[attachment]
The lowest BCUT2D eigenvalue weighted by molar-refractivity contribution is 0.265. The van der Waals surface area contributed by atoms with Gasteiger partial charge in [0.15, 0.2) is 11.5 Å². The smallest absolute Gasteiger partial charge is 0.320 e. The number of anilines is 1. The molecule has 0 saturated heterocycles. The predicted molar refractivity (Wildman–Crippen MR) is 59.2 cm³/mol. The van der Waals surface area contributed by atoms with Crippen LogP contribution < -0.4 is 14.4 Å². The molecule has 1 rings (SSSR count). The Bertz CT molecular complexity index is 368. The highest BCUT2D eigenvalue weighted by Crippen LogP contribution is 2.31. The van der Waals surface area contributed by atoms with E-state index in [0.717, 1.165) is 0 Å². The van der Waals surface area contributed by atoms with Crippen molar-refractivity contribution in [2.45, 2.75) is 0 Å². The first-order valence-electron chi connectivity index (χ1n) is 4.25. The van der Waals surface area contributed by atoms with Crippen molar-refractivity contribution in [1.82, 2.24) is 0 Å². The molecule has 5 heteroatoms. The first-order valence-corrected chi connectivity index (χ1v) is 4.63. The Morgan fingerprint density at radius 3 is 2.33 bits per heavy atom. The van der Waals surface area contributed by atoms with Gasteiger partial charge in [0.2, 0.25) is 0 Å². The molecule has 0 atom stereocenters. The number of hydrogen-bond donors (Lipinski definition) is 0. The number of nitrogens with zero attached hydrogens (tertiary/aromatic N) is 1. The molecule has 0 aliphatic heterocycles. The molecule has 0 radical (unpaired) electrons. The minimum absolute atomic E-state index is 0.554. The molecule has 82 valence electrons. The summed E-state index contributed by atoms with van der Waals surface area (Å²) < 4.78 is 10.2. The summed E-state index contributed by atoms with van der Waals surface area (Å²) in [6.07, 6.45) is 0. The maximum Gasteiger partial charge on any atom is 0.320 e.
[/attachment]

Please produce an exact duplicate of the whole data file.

The lowest BCUT2D eigenvalue weighted by molar-refractivity contribution is 0.265. The van der Waals surface area contributed by atoms with Gasteiger partial charge in [0.15, 0.2) is 11.5 Å². The smallest absolute Gasteiger partial charge is 0.320 e. The number of anilines is 1. The molecule has 0 saturated heterocycles. The predicted molar refractivity (Wildman–Crippen MR) is 59.2 cm³/mol. The van der Waals surface area contributed by atoms with Crippen LogP contribution < -0.4 is 14.4 Å². The molecule has 1 rings (SSSR count). The Bertz CT molecular complexity index is 368. The highest BCUT2D eigenvalue weighted by Crippen LogP contribution is 2.31. The van der Waals surface area contributed by atoms with E-state index in [0.717, 1.165) is 0 Å². The van der Waals surface area contributed by atoms with Crippen molar-refractivity contribution in [2.45, 2.75) is 0 Å². The first-order valence-electron chi connectivity index (χ1n) is 4.25. The van der Waals surface area contributed by atoms with Crippen molar-refractivity contribution in [1.82, 2.24) is 0 Å². The molecule has 5 heteroatoms. The first-order valence-corrected chi connectivity index (χ1v) is 4.63. The Morgan fingerprint density at radius 3 is 2.33 bits per heavy atom. The van der Waals surface area contributed by atoms with Gasteiger partial charge in [0.2, 0.25) is 0 Å². The molecule has 0 atom stereocenters. The number of hydrogen-bond donors (Lipinski definition) is 0. The number of nitrogens with zero attached hydrogens (tertiary/aromatic N) is 1. The molecule has 0 aliphatic heterocycles. The molecule has 0 radical (unpaired) electrons. The minimum absolute atomic E-state index is 0.554. The molecule has 82 valence electrons. The summed E-state index contributed by atoms with van der Waals surface area (Å²) < 4.78 is 10.2. The summed E-state index contributed by atoms with van der Waals surface area (Å²) in [6.07, 6.45) is 0. The maximum Gasteiger partial charge on any atom is 0.320 e.